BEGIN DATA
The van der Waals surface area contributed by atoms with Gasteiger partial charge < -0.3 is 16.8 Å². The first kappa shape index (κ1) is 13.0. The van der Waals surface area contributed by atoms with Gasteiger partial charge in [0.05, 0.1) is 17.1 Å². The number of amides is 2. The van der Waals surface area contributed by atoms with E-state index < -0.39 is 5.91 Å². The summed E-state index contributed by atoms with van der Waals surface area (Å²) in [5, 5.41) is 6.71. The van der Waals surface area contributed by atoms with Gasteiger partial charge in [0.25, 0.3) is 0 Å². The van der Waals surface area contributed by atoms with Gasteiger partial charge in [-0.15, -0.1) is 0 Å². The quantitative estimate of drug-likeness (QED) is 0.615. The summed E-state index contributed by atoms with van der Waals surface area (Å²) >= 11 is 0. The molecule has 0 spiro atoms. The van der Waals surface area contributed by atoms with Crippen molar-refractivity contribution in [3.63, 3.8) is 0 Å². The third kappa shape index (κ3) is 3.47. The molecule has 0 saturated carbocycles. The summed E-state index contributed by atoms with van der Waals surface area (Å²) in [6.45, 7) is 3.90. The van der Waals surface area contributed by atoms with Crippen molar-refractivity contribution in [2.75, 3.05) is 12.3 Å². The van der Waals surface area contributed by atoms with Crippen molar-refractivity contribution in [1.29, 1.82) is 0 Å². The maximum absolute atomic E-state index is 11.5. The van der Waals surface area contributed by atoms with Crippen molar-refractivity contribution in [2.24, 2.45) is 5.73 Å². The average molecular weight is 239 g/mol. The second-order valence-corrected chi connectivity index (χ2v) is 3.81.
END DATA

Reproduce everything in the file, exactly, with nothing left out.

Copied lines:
The van der Waals surface area contributed by atoms with Gasteiger partial charge < -0.3 is 16.8 Å². The first kappa shape index (κ1) is 13.0. The van der Waals surface area contributed by atoms with Gasteiger partial charge in [0.05, 0.1) is 17.1 Å². The number of amides is 2. The van der Waals surface area contributed by atoms with E-state index < -0.39 is 5.91 Å². The summed E-state index contributed by atoms with van der Waals surface area (Å²) in [5, 5.41) is 6.71. The van der Waals surface area contributed by atoms with Gasteiger partial charge in [0.25, 0.3) is 0 Å². The van der Waals surface area contributed by atoms with Gasteiger partial charge in [-0.15, -0.1) is 0 Å². The quantitative estimate of drug-likeness (QED) is 0.615. The summed E-state index contributed by atoms with van der Waals surface area (Å²) >= 11 is 0. The molecule has 0 spiro atoms. The van der Waals surface area contributed by atoms with Crippen molar-refractivity contribution in [3.63, 3.8) is 0 Å². The third kappa shape index (κ3) is 3.47. The molecule has 0 saturated carbocycles. The summed E-state index contributed by atoms with van der Waals surface area (Å²) in [6.45, 7) is 3.90. The van der Waals surface area contributed by atoms with Crippen molar-refractivity contribution in [2.75, 3.05) is 12.3 Å². The van der Waals surface area contributed by atoms with Crippen molar-refractivity contribution in [1.29, 1.82) is 0 Å². The maximum absolute atomic E-state index is 11.5. The van der Waals surface area contributed by atoms with Crippen molar-refractivity contribution in [2.24, 2.45) is 5.73 Å². The average molecular weight is 239 g/mol. The second-order valence-corrected chi connectivity index (χ2v) is 3.81.